The year of 01: what a year. As we head into 2002, the right whale calving season is starting to show signs of life. We blew into town the last day of November and began our daily aerial surveys on 12/01. It was near sweltering in the cockpit of the Oscar Deuce (Cessna O2A) we use for monitoring the spread of water lying like a welcome mat before the doorstep of the three shipping channels centered in the calving ground. Cessna built the O2A for low-altitude forward reconnaissance during the Viet Nam "conflict". These no-frills aircraft are designed to be tough and maneuverable, exceptionally stable at low airspeeds, allowing for visual surveillance and photography of the terrain below. In their original incarnation, there was a bank of radios behind the aft seats that were used to transmit information as it was acquired. Canisters hung under each wing for launching white phosphorous rockets used to mark targets. In a jam, these rounds could be used to suppress groundfire or provide relief for troops pinned down. There's not much upholstery and plenty of bare metal displaying stencil-lettered labels and messages. The O2's often came under fire and most O2 pilots had their fuselage ventilated by unseen forces beneath the jungle canopy (126 O2's were lost in Viet Nam; our aircraft was hit 24 times). When it was necessary to ditch, pilots tried to get to water. All personnel were recovered safely from the 72 O2's put down in water during the war. The door on one side, and the window on the other, can be jettisoned, preventing entrapment. (Usually doors and windows jam when the airframe of a crash-landed plane is torqued on touchdown.) The retractable landing gear also helps, making it easier to keep the plane right side up during deceleration across the water. But enough of all that. We'll be staying dry. Suffice to say it was unusually hot in the unairconditioned Cessna in early December.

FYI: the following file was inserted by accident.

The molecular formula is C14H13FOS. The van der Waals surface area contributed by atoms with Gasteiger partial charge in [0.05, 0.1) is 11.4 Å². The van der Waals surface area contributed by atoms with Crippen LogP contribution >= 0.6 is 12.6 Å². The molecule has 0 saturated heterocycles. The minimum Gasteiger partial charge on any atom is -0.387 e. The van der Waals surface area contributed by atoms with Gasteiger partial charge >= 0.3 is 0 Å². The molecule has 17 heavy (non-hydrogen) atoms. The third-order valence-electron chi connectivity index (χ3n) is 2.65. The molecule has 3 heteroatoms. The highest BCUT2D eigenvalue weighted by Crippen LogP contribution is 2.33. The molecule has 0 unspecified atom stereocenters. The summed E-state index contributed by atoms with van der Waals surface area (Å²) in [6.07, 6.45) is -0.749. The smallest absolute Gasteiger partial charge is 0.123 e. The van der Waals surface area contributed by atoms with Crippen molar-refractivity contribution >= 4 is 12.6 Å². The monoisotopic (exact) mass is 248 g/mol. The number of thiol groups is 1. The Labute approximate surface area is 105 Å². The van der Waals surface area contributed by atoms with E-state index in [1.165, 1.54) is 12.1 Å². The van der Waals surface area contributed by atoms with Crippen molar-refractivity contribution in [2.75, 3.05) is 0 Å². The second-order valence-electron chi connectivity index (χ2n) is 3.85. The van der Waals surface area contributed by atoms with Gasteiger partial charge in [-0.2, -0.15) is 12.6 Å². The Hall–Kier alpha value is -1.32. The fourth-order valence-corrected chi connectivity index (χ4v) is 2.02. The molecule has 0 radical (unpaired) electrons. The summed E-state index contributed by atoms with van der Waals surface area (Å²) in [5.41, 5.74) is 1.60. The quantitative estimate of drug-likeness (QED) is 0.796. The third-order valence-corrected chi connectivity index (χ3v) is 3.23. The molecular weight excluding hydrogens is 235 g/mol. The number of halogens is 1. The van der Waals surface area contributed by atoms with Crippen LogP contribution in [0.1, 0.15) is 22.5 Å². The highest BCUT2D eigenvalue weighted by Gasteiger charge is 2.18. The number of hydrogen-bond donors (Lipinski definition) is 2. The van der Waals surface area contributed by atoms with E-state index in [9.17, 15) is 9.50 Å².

In fact, when we arrived in Fernandina Beach the water temperature was 21degrees (70 F). The mean for that time is approximately 17. Mola molas and loggerheads were in abundance but few right whales were seen. Tom and Sally Murphy (SCF&W) relayed sightings from the coast of South Carolina early in December. We had occasional sightings beginning on 12/02, our second flight. But no calves were sighted until 12/19, when the EWS survey located the first mother/calf pair of the season, 5 miles off of Amelia Island, FL. Sightings have increased as the water temp has dipped below 15 (59F) but we're still not setting the world on fire. In 37 days we've flown 25 surveys and documented 16 right whale sightings, 4 of which were mom/calf pairs. These sightings represent about 10 individual right whales plus two mom/calf pairs. Based on a description of a whale given by Emily Argo, of the Offshore Survey Team (OSS), it appears they've documented an additional pair, bringing the total to 3 m/c pairs.
Sixteen sightings by January 7-- that's not as good as the 63 sightings we'd scored by 01/07 last season. But, it's a lot better than 11, the combined total from the entire 1999 and 2000 seasons.